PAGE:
FALL FOLIAGE COLORS
There are some beautiful fall colors now being seen on the leaves of deciduous woody plants. Nowhere in the world are the fall colors more rich and varied than in the climax woodlands of the United States east of the Rocky Mountains. Each September and October we marvel at the color of the many woody plants, sadly acknowledging that it is only a brief pleasure.
The fall coloring is the result of chemical processes in the leaves as the season changes from summer to winter, with many leaves turning before the first frost. Because of the decreasing amount of daylight and lowering of average daily temperatures, leaves stop their food- making process. As they do, the chlorophyll breaks down, the green color disappears, and the yellow pigment that was covered up becomes visible, giving the leaves part of their fall splendor. At the same time, other chemical changes occur and cause the formation of additional pigments that vary from yellow to red to blue.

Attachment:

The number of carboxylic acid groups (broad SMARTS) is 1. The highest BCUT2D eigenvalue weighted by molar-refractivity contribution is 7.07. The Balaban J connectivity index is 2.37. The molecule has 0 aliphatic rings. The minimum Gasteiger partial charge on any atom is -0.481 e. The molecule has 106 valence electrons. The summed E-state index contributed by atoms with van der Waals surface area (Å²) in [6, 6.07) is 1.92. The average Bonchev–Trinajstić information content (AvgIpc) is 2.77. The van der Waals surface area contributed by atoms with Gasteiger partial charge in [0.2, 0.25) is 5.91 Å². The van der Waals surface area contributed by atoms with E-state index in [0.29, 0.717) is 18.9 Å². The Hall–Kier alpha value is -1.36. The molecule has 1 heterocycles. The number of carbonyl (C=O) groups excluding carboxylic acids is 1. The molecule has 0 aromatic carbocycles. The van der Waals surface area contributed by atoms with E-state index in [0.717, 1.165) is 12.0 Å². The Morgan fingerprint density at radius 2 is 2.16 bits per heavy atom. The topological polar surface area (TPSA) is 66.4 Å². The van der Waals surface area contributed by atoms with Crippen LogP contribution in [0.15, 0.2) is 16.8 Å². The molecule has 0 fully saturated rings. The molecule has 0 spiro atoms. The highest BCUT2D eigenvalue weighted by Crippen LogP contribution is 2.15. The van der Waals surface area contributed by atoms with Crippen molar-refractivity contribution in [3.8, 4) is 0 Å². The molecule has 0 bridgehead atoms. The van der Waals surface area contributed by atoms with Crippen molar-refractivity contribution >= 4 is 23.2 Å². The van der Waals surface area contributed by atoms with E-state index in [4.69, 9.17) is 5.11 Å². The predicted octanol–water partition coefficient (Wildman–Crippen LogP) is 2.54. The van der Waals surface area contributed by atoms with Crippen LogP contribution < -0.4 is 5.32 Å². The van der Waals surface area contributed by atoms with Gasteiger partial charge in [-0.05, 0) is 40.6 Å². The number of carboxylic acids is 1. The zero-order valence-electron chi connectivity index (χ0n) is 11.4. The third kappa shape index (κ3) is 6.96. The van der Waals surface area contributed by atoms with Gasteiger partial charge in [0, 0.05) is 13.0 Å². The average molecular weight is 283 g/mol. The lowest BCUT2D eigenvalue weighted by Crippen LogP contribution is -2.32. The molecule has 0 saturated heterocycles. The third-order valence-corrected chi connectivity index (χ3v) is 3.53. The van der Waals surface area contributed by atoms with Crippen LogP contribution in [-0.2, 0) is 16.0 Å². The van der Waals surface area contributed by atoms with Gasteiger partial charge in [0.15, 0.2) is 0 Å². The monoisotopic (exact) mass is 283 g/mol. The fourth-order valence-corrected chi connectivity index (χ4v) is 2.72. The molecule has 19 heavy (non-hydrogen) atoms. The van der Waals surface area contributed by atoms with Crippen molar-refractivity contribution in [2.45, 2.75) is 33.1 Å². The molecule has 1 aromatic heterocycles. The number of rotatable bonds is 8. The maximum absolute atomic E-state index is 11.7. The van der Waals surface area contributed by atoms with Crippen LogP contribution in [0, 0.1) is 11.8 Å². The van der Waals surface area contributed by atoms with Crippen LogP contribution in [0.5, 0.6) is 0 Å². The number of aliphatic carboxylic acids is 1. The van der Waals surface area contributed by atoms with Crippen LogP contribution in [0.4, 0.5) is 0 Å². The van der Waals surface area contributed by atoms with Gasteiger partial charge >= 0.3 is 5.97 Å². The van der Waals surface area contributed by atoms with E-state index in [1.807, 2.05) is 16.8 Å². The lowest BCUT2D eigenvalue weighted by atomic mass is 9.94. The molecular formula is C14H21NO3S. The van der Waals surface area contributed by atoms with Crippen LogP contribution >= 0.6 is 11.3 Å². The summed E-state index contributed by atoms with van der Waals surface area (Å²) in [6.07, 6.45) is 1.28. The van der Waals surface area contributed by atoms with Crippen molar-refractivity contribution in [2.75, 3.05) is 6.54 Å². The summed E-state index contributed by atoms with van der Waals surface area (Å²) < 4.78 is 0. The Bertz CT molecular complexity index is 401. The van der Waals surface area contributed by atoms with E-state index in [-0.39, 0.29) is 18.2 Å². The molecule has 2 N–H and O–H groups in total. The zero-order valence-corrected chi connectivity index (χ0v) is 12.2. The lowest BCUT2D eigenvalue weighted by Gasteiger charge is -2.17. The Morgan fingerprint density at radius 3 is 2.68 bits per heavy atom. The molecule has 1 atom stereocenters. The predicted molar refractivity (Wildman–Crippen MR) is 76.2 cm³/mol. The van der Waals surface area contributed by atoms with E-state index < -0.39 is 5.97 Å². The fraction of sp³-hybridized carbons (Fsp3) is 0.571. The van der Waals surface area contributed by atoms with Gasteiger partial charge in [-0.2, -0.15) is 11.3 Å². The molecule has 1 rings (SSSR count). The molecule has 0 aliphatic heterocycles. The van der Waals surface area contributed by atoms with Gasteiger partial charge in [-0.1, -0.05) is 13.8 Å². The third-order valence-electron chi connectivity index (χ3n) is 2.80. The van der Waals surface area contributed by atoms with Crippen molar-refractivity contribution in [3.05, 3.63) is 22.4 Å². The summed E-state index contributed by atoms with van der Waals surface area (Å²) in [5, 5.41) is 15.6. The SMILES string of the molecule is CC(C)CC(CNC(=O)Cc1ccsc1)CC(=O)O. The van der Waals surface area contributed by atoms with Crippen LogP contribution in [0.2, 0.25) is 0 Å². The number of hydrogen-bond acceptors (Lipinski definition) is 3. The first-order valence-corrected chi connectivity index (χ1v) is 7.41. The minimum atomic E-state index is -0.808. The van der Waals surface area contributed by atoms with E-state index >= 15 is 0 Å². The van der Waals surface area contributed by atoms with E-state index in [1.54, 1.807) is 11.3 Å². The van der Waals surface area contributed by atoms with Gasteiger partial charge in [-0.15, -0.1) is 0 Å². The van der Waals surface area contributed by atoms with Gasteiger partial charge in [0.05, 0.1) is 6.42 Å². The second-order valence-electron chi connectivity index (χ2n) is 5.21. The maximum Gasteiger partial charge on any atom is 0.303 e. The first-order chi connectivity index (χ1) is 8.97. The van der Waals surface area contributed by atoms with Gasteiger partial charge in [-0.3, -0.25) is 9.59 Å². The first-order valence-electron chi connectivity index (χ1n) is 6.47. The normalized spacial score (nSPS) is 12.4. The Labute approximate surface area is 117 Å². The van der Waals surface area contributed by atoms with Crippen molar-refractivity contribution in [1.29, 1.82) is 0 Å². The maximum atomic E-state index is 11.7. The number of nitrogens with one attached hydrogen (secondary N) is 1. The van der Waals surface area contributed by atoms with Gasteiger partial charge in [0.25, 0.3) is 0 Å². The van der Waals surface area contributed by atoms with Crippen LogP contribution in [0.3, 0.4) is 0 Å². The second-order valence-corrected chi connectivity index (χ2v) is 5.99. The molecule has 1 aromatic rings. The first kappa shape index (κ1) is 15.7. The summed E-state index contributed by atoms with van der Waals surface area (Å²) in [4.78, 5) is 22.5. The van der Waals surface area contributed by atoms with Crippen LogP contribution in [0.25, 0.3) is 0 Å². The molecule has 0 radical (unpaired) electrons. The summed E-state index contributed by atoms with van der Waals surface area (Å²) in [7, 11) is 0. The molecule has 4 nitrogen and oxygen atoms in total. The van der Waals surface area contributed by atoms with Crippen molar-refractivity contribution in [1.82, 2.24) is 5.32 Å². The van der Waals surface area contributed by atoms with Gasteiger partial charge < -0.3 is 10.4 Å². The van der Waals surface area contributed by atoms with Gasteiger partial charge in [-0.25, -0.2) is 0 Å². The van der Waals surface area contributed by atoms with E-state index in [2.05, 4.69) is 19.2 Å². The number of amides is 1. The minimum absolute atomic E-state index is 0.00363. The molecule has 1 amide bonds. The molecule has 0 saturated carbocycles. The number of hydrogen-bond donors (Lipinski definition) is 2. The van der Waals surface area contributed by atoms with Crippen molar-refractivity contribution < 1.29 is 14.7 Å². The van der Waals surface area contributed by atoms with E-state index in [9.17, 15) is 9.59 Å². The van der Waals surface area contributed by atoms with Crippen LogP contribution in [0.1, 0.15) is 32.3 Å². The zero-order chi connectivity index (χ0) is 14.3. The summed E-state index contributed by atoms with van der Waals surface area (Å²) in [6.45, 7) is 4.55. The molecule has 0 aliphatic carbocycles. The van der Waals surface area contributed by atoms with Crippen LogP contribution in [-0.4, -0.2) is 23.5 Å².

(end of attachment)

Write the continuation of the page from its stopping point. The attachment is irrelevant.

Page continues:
Some pigments give rise to the red and purple fall colors of the sumacs and dogwoods, but others give the sugar maple its brilliant orange and fiery red. The quaking aspen, birch, green ash and basswood show yellow and golden-yellow. Familiar trees with red or scarlet leaves are red maple, Amur maple and red oak. Within the same species, the degree of color might vary from tree to tree or branch to branch.